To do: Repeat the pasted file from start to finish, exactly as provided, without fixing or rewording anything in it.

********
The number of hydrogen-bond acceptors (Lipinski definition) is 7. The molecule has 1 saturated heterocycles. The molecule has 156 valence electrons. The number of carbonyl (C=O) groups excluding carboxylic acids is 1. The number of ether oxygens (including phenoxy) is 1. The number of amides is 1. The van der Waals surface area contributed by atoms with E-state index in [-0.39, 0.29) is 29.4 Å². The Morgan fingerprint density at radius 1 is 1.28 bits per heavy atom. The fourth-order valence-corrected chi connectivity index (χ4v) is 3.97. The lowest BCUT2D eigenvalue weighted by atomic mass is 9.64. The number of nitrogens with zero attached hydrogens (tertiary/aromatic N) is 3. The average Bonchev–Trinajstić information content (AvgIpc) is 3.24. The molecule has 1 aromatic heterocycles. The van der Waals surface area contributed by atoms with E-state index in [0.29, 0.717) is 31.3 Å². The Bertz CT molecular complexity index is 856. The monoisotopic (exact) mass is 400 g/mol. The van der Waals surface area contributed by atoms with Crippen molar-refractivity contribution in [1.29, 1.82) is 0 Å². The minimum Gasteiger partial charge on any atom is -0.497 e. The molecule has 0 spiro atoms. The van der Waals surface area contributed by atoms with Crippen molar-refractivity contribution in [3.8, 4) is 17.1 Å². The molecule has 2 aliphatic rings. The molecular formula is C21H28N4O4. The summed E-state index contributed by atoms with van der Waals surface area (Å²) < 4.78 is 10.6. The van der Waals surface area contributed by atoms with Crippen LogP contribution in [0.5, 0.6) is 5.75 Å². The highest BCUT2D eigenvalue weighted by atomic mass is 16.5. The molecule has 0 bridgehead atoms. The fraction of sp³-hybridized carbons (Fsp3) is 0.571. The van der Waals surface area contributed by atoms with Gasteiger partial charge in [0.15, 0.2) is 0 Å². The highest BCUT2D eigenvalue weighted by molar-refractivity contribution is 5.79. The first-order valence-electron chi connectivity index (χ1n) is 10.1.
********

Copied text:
The number of hydrogen-bond acceptors (Lipinski definition) is 7. The molecule has 1 saturated heterocycles. The molecule has 156 valence electrons. The number of carbonyl (C=O) groups excluding carboxylic acids is 1. The number of ether oxygens (including phenoxy) is 1. The number of amides is 1. The van der Waals surface area contributed by atoms with E-state index in [-0.39, 0.29) is 29.4 Å². The Morgan fingerprint density at radius 1 is 1.28 bits per heavy atom. The fourth-order valence-corrected chi connectivity index (χ4v) is 3.97. The lowest BCUT2D eigenvalue weighted by atomic mass is 9.64. The number of nitrogens with zero attached hydrogens (tertiary/aromatic N) is 3. The average Bonchev–Trinajstić information content (AvgIpc) is 3.24. The molecule has 1 aromatic heterocycles. The van der Waals surface area contributed by atoms with E-state index in [0.29, 0.717) is 31.3 Å². The Bertz CT molecular complexity index is 856. The monoisotopic (exact) mass is 400 g/mol. The van der Waals surface area contributed by atoms with Crippen molar-refractivity contribution in [1.29, 1.82) is 0 Å². The minimum Gasteiger partial charge on any atom is -0.497 e. The molecule has 0 spiro atoms. The van der Waals surface area contributed by atoms with Crippen molar-refractivity contribution in [3.8, 4) is 17.1 Å². The molecule has 2 aliphatic rings. The molecular formula is C21H28N4O4. The summed E-state index contributed by atoms with van der Waals surface area (Å²) < 4.78 is 10.6. The van der Waals surface area contributed by atoms with Crippen LogP contribution in [0.5, 0.6) is 5.75 Å². The highest BCUT2D eigenvalue weighted by atomic mass is 16.5. The molecule has 0 bridgehead atoms. The fraction of sp³-hybridized carbons (Fsp3) is 0.571. The van der Waals surface area contributed by atoms with Gasteiger partial charge in [0.15, 0.2) is 0 Å². The highest BCUT2D eigenvalue weighted by molar-refractivity contribution is 5.79. The first-order valence-electron chi connectivity index (χ1n) is 10.1.